Tuesday, July 04, 2006

Iraq seeks oversight of rape-slaying case


In this photo provided by the Mecklenburg County Sheriff's Office, Steven D. Green is shown in A booking mug shot at the Mecklenburg County jail in Charlotte, N.C., Monday, July 3, 2006. Green, a 21-year-old former Army private first class who was recently discharged because of a "personality disorder," appeared in a federal magistrate's courtroom in Charlotte Monday. The murder and rape charges against him grew out of a military investigation involving up to five soldiers in the March rape and killing of the woman in Mahmoudiya and three of her relatives, one of them a young girl believed to be about 5 years old. (AP Photo/Mecklenburg County Sheriff's Office)

BAGHDAD, Iraq -- Iraq's justice minister demanded Tuesday that the U.N. Security Council ensure a group of U.S. troops is punished for allegedly raping and murdering a young Iraqi woman and executing her family, calling the attack "monstrous and inhuman."

Justice Minister Hashim Abdul-Rahman al-Shebli condemned the attack a day after former private Steven D. Green appeared in federal court in North Carolina to face charges of killing the woman's family so he and other soldiers could rape her.

At least four other U.S. soldiers still in Iraq are under investigation in the March 12 rape and killings in Mahmoudiya, south of Baghdad.

"If this act actually happened, it constitutes an ugly and unethical crime, monstrous and inhuman," said al-Shebli, a Sunni Arab. "The Iraqi judiciary should be informed about this investigation which should be conducted under supervision of international and human organizations. Those involved should face justice."

"The ugliness of this crime demands a swift intervention of the U.N. Security Council to stop these violations of human rights and to condemn them so that they will not happen again," he added.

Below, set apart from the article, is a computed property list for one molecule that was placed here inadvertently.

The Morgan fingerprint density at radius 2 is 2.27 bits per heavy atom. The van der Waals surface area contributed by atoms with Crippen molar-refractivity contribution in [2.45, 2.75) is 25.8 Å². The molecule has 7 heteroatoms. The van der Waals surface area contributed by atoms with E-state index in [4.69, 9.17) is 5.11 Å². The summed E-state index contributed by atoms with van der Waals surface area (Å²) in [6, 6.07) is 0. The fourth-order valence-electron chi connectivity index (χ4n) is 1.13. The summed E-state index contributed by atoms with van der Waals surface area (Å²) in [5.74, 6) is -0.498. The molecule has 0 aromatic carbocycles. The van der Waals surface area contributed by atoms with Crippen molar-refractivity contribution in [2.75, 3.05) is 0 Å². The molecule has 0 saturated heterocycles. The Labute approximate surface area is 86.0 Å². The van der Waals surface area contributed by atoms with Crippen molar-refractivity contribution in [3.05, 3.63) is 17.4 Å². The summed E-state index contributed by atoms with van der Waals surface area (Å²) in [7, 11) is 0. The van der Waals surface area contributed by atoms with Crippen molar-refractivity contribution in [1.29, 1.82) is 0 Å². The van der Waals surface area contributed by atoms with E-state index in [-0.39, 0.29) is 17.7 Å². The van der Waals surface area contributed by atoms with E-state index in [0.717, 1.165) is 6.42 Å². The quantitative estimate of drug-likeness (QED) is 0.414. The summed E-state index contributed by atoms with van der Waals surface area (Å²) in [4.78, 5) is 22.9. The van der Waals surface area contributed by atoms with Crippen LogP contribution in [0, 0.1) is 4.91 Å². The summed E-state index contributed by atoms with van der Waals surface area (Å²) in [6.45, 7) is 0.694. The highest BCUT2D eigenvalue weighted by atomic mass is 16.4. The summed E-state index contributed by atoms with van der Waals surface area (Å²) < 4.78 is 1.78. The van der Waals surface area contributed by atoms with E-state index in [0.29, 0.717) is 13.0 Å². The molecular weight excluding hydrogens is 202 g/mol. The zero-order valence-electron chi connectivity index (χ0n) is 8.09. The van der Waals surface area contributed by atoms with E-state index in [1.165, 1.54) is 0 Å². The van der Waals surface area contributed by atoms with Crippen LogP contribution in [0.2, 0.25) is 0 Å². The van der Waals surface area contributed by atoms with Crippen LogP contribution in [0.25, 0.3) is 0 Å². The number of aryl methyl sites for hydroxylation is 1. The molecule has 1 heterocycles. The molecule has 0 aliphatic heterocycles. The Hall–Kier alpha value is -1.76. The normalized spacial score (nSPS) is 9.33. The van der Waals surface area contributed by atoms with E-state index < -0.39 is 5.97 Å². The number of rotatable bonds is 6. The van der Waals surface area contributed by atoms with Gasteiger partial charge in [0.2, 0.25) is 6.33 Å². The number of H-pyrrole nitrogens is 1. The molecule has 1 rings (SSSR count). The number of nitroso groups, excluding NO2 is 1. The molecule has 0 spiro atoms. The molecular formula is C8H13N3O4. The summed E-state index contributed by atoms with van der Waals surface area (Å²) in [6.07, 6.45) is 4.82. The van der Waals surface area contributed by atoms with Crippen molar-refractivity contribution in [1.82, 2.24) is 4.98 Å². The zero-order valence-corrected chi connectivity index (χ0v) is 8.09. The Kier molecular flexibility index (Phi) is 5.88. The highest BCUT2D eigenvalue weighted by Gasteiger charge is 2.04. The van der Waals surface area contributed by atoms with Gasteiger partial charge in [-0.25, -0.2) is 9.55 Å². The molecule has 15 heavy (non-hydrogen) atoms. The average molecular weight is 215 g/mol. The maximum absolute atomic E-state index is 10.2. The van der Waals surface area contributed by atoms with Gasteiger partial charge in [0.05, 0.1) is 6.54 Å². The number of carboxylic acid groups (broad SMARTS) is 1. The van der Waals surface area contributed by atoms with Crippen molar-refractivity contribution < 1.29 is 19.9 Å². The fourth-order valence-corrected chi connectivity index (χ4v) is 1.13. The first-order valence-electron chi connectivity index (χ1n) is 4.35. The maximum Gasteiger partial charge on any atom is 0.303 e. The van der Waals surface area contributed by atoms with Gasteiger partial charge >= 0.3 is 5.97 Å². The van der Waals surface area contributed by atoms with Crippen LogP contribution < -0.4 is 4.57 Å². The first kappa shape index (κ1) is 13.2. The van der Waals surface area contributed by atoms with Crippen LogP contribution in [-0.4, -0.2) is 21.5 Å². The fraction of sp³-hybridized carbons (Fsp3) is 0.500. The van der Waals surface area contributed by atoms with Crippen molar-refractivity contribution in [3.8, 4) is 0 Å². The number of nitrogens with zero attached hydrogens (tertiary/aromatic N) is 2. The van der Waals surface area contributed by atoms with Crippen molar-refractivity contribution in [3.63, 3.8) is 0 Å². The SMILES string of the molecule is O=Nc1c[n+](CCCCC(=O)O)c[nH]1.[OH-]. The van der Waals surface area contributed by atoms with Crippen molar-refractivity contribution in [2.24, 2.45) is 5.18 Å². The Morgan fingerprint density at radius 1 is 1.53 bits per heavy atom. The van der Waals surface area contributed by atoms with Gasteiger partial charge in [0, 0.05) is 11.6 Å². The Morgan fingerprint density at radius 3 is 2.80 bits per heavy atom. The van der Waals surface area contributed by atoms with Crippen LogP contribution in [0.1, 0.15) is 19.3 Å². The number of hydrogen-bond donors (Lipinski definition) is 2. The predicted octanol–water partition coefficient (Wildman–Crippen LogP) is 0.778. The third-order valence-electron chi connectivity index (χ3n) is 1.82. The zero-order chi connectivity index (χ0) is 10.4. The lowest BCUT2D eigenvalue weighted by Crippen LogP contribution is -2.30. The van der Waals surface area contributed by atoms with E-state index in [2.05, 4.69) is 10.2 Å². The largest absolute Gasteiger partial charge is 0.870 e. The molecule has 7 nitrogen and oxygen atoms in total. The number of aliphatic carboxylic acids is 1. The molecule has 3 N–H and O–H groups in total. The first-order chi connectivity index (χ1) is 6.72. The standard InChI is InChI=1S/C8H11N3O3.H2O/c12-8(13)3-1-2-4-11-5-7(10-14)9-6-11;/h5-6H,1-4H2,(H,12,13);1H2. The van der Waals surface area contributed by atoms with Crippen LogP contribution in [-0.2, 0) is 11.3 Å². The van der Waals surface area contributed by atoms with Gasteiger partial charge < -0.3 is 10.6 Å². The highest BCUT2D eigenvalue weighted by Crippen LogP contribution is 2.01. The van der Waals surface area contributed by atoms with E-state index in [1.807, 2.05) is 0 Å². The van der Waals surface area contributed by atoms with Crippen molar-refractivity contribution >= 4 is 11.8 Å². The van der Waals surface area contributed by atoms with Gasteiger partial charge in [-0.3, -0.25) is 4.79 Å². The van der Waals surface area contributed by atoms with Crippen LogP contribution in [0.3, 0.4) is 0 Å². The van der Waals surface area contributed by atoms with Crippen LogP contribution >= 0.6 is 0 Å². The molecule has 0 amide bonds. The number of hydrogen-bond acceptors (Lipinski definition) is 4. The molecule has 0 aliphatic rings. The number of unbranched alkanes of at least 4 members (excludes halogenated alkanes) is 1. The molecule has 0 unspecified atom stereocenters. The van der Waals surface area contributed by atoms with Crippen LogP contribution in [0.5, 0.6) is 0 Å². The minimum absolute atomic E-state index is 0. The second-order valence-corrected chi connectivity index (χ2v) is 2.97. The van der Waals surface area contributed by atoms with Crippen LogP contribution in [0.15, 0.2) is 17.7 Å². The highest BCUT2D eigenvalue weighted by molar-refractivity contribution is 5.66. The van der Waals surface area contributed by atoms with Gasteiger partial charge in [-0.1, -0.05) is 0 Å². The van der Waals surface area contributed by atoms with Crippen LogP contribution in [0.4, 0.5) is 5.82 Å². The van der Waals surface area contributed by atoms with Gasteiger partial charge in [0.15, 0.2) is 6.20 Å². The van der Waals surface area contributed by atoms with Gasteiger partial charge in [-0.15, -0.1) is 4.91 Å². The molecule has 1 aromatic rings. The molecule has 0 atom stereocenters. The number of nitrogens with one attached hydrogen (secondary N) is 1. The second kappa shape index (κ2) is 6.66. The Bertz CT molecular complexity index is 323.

On Tuesday, Iraq's largest newspaper, Azzaman, expressed skepticism that the soldiers would be severely punished.

The newspaper said in an editorial that the rape "summarizes what has been going in Iraq for the past years not only by the American occupation army, but also by some Iraqi groups."

"The U.S. Army will conduct an investigation and the result at best is already known. One or two U.S. soldiers will receive a 'touristic punishment' and the whole crime will be forgotten as it happened with Abu Ghraib criminals," the newspaper said, referring to the abuse of Iraqi prisoners by U.S. guards at a prison in west Baghdad.

Iraq's influential Sunni Association of Muslim Scholars condemned the alleged crimes Sunday, saying they were "a sign of shame to American invaders."

According to a federal affidavit, Green and three other soldiers from the 101st Airborne Division had talked about raping the young woman, whom they first saw while working at a traffic checkpoint near her home.

On the day of the attack, the document said, Green and other soldiers drank alcohol and changed out of their uniforms to avoid detection before going to the woman's house. Green used a brown T-shirt to cover his face.

Once there, the affidavit said, Green took three members of the family - an adult male and female, and a girl estimated to be 5 years old - into a bedroom. Shots were heard. Green allegedly shot the woman in the head after he and another soldier raped her, the affidavit said.

Green was dishonorably discharged from the Army because of a "personality disorder" before the attack came to light, the affadavit said. He is being prosecuted in federal, rather than military, court because he is no longer in the Army.

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